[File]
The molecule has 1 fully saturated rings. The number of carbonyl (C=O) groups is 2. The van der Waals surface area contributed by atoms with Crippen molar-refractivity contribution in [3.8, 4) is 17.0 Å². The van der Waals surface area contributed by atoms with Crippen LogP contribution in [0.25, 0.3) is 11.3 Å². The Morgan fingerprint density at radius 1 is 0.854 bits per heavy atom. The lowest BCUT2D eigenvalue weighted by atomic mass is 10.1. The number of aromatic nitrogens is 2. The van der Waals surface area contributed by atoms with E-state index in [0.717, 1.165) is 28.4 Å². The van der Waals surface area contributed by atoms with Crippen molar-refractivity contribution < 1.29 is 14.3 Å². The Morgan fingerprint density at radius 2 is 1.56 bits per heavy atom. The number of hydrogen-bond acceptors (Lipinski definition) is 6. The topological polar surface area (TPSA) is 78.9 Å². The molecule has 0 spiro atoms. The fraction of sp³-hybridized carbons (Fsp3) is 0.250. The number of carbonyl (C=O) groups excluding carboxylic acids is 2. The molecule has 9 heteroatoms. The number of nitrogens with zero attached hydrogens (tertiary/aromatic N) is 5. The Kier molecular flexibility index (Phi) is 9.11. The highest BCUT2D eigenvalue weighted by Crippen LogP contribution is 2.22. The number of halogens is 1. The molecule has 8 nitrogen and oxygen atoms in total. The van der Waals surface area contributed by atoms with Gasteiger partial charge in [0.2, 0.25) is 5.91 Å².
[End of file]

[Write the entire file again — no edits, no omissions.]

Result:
The molecule has 1 fully saturated rings. The number of carbonyl (C=O) groups is 2. The van der Waals surface area contributed by atoms with Crippen molar-refractivity contribution in [3.8, 4) is 17.0 Å². The van der Waals surface area contributed by atoms with Crippen LogP contribution in [0.25, 0.3) is 11.3 Å². The Morgan fingerprint density at radius 1 is 0.854 bits per heavy atom. The lowest BCUT2D eigenvalue weighted by atomic mass is 10.1. The number of aromatic nitrogens is 2. The van der Waals surface area contributed by atoms with E-state index in [0.717, 1.165) is 28.4 Å². The van der Waals surface area contributed by atoms with Crippen molar-refractivity contribution < 1.29 is 14.3 Å². The Morgan fingerprint density at radius 2 is 1.56 bits per heavy atom. The number of hydrogen-bond acceptors (Lipinski definition) is 6. The topological polar surface area (TPSA) is 78.9 Å². The molecule has 0 spiro atoms. The fraction of sp³-hybridized carbons (Fsp3) is 0.250. The number of carbonyl (C=O) groups excluding carboxylic acids is 2. The molecule has 9 heteroatoms. The number of nitrogens with zero attached hydrogens (tertiary/aromatic N) is 5. The Kier molecular flexibility index (Phi) is 9.11. The highest BCUT2D eigenvalue weighted by Crippen LogP contribution is 2.22. The number of halogens is 1. The molecule has 8 nitrogen and oxygen atoms in total. The van der Waals surface area contributed by atoms with Gasteiger partial charge in [0.2, 0.25) is 5.91 Å².